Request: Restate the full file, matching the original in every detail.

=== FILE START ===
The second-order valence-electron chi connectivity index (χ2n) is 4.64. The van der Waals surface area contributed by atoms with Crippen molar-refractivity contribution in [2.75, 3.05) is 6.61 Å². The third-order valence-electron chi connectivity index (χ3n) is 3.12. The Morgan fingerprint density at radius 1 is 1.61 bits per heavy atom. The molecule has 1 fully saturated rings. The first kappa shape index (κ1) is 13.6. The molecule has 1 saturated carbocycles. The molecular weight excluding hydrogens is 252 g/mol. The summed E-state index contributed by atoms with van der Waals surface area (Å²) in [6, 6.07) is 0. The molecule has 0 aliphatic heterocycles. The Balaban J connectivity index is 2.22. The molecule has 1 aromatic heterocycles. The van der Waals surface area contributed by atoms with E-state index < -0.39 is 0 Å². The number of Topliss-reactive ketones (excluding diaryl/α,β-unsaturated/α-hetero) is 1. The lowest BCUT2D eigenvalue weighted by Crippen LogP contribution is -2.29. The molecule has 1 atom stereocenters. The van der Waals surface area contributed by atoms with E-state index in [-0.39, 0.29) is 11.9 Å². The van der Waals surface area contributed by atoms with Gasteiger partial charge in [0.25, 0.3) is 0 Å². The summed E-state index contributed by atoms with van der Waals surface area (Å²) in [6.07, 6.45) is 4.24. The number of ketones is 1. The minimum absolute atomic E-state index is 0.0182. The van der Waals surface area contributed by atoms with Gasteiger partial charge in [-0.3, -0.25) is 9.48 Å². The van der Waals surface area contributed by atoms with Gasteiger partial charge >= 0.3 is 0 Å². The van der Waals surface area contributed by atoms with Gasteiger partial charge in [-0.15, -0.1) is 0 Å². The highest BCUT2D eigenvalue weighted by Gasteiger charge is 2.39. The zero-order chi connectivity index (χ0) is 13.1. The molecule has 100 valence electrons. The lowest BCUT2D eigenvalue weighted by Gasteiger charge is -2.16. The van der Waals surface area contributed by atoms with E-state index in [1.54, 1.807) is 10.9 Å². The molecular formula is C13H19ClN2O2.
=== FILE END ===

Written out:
The second-order valence-electron chi connectivity index (χ2n) is 4.64. The van der Waals surface area contributed by atoms with Crippen molar-refractivity contribution in [2.75, 3.05) is 6.61 Å². The third-order valence-electron chi connectivity index (χ3n) is 3.12. The Morgan fingerprint density at radius 1 is 1.61 bits per heavy atom. The molecule has 1 fully saturated rings. The first kappa shape index (κ1) is 13.6. The molecule has 1 saturated carbocycles. The molecular weight excluding hydrogens is 252 g/mol. The summed E-state index contributed by atoms with van der Waals surface area (Å²) in [6, 6.07) is 0. The molecule has 0 aliphatic heterocycles. The Balaban J connectivity index is 2.22. The molecule has 1 aromatic heterocycles. The van der Waals surface area contributed by atoms with E-state index < -0.39 is 0 Å². The number of Topliss-reactive ketones (excluding diaryl/α,β-unsaturated/α-hetero) is 1. The lowest BCUT2D eigenvalue weighted by Crippen LogP contribution is -2.29. The molecule has 1 atom stereocenters. The van der Waals surface area contributed by atoms with E-state index in [-0.39, 0.29) is 11.9 Å². The van der Waals surface area contributed by atoms with Gasteiger partial charge in [0.25, 0.3) is 0 Å². The summed E-state index contributed by atoms with van der Waals surface area (Å²) in [6.07, 6.45) is 4.24. The number of ketones is 1. The minimum absolute atomic E-state index is 0.0182. The van der Waals surface area contributed by atoms with Gasteiger partial charge in [-0.3, -0.25) is 9.48 Å². The van der Waals surface area contributed by atoms with Gasteiger partial charge >= 0.3 is 0 Å². The van der Waals surface area contributed by atoms with Gasteiger partial charge in [-0.15, -0.1) is 0 Å². The highest BCUT2D eigenvalue weighted by Gasteiger charge is 2.39. The zero-order chi connectivity index (χ0) is 13.1. The molecule has 100 valence electrons. The lowest BCUT2D eigenvalue weighted by Gasteiger charge is -2.16. The van der Waals surface area contributed by atoms with E-state index in [1.54, 1.807) is 10.9 Å². The molecular formula is C13H19ClN2O2.